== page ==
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Wild female chimpanzees copulate more frequently with males who share meat with them over long periods of time, according to a study led by researchers from the Max Planck Institute for Evolutionary Anthropology in Germany, published in the open-access, peer-reviewed journal PLoS ONE April 8, 2009.
How females choose their mating partners and why males hunt and share meat with them are questions that have long puzzled scientists. Evidence from studies on human hunter-gatherer societies suggest that men who are more successful hunters have more wives and a larger number of offspring. Studies of wild chimpanzees, humans' closest living relative, have shown that male hunters frequently share meat with females who did not participate in the hunt. One of the hypotheses proposed to explain these findings is the meat-for-sex hypothesis, whereby males and females exchange meat for mating access. However, there has been little evidence in both humans and chimpanzees to support it.
In recent research conducted in the Ta National Park, Cte d'Ivoire, Cristina M. Gomes and Christophe Boesch show that female chimpanzees copulate more frequently with males who share meat with them on at least one occasion, compared with males who never share meat with them, indicating that sharing meat with females improves a males' mating success. Although males were more likely to share meat with females who had sexual swelling (i.e. estrous females), excluding all sharing episodes with estrous females from the analysis, did not alter the results. This indicates that short term exchanges alone (i.e. within the estrous phase of the female) cannot account for the relationship between sharing meat and mating success.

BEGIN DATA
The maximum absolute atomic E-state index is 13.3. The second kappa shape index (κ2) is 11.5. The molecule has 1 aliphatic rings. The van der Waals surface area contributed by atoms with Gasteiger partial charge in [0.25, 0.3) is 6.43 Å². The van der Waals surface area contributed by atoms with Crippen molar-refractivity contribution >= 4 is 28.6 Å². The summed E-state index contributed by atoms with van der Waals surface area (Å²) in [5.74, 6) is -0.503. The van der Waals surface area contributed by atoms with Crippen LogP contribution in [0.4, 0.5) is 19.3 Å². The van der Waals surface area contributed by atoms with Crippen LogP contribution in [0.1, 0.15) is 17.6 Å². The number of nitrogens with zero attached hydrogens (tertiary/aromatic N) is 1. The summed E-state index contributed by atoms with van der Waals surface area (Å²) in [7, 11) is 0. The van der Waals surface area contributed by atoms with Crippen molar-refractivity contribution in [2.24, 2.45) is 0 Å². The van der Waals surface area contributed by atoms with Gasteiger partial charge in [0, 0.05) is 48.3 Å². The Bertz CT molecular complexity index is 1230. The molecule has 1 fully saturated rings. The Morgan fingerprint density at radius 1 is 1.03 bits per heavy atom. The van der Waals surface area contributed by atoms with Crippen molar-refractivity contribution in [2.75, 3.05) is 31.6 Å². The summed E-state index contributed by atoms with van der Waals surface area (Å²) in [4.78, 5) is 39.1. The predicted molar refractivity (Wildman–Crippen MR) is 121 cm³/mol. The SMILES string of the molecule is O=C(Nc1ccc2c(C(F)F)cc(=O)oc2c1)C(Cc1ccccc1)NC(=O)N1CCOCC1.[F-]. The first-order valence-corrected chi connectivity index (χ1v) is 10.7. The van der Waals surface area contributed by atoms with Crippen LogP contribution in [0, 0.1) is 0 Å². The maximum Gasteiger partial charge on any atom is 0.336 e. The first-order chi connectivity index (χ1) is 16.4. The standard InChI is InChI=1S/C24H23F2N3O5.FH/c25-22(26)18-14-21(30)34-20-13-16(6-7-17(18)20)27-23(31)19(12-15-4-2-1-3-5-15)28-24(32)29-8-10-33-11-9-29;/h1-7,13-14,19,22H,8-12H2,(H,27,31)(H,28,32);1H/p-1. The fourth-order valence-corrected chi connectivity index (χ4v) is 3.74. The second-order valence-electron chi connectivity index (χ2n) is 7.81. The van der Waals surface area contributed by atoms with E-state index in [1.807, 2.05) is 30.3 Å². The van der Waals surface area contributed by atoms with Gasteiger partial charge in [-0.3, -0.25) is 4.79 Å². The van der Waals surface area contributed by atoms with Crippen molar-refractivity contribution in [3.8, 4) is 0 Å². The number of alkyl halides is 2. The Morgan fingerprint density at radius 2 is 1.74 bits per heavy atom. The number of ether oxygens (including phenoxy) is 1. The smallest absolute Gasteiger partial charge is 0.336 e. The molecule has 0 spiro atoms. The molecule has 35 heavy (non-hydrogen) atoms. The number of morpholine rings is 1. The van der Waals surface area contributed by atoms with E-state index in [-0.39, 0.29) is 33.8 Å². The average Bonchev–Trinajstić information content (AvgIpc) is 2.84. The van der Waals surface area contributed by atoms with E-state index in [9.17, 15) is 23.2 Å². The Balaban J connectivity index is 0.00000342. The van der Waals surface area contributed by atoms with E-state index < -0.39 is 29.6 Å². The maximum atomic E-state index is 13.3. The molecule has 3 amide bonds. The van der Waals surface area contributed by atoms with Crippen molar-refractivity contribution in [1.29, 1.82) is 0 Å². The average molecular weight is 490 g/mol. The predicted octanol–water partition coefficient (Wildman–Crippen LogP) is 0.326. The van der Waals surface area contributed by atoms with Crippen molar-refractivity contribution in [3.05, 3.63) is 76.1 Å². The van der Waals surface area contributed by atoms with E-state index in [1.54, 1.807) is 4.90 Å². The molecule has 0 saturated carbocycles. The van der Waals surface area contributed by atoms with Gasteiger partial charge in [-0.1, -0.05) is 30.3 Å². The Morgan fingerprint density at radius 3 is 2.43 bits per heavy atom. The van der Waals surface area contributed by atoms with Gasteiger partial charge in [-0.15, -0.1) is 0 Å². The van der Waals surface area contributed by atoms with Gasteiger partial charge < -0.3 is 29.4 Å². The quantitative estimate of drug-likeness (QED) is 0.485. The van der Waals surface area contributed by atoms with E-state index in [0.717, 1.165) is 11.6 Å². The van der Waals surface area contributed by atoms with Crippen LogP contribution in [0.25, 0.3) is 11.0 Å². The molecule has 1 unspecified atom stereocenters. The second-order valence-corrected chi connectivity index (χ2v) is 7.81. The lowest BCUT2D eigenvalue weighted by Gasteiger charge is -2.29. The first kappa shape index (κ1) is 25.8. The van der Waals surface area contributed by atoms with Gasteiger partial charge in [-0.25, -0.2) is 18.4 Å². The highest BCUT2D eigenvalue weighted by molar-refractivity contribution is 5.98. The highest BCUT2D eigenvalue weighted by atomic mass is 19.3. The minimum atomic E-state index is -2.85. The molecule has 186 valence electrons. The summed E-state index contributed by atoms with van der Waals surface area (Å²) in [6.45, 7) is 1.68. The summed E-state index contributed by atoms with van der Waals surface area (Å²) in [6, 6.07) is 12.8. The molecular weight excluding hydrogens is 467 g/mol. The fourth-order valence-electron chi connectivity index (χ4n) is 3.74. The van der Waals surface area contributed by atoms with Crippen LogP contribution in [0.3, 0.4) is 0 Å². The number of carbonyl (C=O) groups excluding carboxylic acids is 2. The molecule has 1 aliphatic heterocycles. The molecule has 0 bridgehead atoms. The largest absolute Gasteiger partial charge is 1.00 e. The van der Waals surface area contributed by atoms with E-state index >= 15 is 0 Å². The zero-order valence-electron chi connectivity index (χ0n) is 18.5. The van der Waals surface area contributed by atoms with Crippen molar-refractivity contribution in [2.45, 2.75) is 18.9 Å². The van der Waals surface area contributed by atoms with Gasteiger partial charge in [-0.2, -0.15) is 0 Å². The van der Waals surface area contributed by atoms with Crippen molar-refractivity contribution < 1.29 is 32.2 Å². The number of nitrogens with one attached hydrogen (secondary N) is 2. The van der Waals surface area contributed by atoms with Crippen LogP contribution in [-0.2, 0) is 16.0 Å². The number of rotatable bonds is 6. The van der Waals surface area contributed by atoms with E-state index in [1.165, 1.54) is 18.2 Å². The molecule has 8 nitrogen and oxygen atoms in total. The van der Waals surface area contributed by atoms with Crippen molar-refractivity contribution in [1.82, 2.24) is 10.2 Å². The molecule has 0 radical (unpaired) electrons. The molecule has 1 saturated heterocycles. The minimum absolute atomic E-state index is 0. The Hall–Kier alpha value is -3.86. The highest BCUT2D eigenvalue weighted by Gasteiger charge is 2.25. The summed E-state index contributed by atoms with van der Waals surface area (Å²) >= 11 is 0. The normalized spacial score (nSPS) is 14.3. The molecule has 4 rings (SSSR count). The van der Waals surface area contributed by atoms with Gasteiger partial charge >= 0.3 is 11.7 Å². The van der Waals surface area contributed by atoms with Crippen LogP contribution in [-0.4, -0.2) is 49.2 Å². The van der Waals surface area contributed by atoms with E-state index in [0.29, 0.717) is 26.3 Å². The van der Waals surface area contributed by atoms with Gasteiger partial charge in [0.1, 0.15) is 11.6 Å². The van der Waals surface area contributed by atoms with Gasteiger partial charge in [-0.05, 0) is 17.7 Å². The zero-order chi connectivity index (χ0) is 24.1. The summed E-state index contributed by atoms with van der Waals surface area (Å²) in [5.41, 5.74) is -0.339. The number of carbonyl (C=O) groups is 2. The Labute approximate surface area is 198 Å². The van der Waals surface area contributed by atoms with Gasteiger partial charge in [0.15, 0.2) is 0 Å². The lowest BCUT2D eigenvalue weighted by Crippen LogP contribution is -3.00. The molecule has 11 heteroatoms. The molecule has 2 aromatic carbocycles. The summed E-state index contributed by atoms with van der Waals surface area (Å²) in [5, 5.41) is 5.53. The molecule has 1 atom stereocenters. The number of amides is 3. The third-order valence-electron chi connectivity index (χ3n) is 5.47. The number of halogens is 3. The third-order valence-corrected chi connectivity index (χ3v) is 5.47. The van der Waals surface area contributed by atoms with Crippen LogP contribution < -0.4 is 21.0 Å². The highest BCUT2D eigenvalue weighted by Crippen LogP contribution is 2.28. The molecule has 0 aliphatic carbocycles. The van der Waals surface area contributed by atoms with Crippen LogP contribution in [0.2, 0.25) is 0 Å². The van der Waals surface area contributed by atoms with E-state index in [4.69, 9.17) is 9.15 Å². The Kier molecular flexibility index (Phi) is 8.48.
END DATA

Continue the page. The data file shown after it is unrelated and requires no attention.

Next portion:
According to Gomes, "Our results strongly suggest that wild chimpanzees exchange meat for sex, doing so
|Contact: Cristina M. Gomes|